Division, along with addition, subtraction, and multiplication, is one of the four basic operations of mathematics. Divisibility is a component of division that refers to the capacity of an integer to be divided.

Whether you love division or hate it, we all use division and divisibility in our everyday lives. Understanding how to equally divide units has been used as the basis for time structures, money, labour, construction, etc. since time immemorial.

So what exactly is divisibility? What is its significance in maths? What is its significance in the real world? And what tips and tricks are there to make the process of working out divisibility easier?

We are going to explore all this and more as we jump into answering the question, what is divisibility?

The term "divisibility" refers to the capacity of a number to be split into equal parts without a remainder. Some numbers are more divisible than others and if they are more divisible than any number that precedes it, they are called "highly composite numbers".

Divisibility has captured the intrigue of writers, philosophers, and mathematicians for millennia and some even saw it as key to the running of a healthy society!

### Divisibility terminology

As we discuss divisibility, it is important to understand some of the technical terminologies that are used by mathematicians.

• The dividend. The dividend is the number that is being divided. For example, in the question 16 ÷ 4, the dividend is 16.
• Divisor. The divisor is the number that we are dividing by. So in the same example of 16 ÷ 4, the divisor is 4.
• Quotient. The quotient is the solution to a division question. 16 ÷ 4 = 4. So 4 is the quotient.
• Remainder. The remainder is what is left over after performing a calculation to find an integer.
• Prime numbers. Prime numbers are whole numbers that can only be divided by 1 and themselves. Prime numbers include: 2, 5, 7, 11, 13, 17, 19...
• Composite numbers. Composite numbers are whole numbers that can be divided by more than just 1 and themselves.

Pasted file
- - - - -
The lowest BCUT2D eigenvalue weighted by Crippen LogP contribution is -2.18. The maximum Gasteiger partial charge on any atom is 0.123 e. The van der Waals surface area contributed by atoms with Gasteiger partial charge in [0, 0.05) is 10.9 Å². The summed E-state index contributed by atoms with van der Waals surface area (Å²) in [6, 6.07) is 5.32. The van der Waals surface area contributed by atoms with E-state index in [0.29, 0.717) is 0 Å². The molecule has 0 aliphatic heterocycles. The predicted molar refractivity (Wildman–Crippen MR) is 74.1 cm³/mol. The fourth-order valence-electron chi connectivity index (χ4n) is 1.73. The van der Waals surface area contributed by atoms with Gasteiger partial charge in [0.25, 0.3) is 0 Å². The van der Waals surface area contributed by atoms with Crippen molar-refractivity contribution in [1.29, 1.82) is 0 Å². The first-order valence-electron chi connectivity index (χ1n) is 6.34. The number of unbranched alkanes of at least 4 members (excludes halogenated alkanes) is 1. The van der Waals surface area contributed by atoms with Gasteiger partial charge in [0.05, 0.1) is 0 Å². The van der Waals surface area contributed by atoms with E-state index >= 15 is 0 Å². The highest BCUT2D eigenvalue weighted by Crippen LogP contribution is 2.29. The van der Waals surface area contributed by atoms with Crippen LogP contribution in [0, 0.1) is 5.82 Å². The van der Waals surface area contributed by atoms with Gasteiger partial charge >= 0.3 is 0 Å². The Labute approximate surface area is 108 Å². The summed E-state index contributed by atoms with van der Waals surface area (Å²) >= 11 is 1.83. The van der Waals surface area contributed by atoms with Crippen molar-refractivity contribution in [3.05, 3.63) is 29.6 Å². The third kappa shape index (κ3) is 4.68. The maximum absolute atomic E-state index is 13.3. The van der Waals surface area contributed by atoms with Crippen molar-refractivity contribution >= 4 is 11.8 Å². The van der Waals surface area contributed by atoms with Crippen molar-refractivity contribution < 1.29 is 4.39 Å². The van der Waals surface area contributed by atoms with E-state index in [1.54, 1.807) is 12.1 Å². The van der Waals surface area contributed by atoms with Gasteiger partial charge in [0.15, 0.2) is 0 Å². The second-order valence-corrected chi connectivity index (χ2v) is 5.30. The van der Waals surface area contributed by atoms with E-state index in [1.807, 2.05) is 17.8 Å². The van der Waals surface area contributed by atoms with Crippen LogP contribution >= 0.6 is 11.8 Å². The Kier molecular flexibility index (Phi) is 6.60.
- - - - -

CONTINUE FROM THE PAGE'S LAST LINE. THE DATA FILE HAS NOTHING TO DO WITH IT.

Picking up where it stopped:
• Integer. An integer is just another word for a whole number. 3 is an integer, 3.5 is not.
• Quotition. Quotition is a form of division that considers how many parts of a whole there are.
• Partition. Partition is a form of division that asks how big is each part that forms the whole.

Understanding division is, of course, the key to understanding divisibility.

Division is the calculation of how many times one number is contained within another. For example, there are 4 lots of 5 in 20. Therefore, 20 ÷ 5 = 4.

All integers are divisible by at least 1 and themselves. All even integers are divisible by at least 1, themselves, and 2. Numbers that can only be divided by 1 and themselves are known as prime numbers.

Prime numbers are an important part of mathematics and have been written about by mathematicians dating all the way back to the Ancient Egyptians and the Ancient Greeks.

There is no pattern or equation for finding new prime numbers, which makes their discovery highly extraordinary. Every new prime number discovered since the 1950s has been found by a computer. The discovery of new primes is also rewarded with prizes worth tens of thousands of dollars.

Prime numbers are considered to be so fundamental to the way that maths works that when the physicist and philosopher Carl Sagan wrote his novel Contact, he had the initial form of communication sent from the aliens as a string of prime numbers.

Highly composite numbers, also known as "anti-primes", are positive integers with more divisors than any of the smaller integers that precede them.

For example, 24 can be divided by 24, 12, 8, 6, 4, 2, 1. No other number up to 24 has that many divisors, therefore 24 is a highly composite number.

Highly composite numbers have fascinated mathematicians and philosophers for thousands of years.

In his dialogue Laws, Plato wrote that the highly composite number 5040 is a very useful number for dividing large things - such as citizens or land - into smaller parts.

He noted that 5040 can be divided by all the numbers from 1 to 12, excluding 11. Plato so was insistent on the importance of the number 5040, that some writers have since argued that he believed it to be a fundamental component to the success of a city.

Although Plato would not have called 5040 "highly composite", mathematicians have since noted his musings to be an early example of the concept.

Not only does divisibility play a key role in maths, but we also all use it in our day-to-day lives.

For example, there are 24 hours in a day and have been since Ancient Egyptian times. One of the many reasons that 24 was chosen as the base number for a day, was that it is a highly composite number.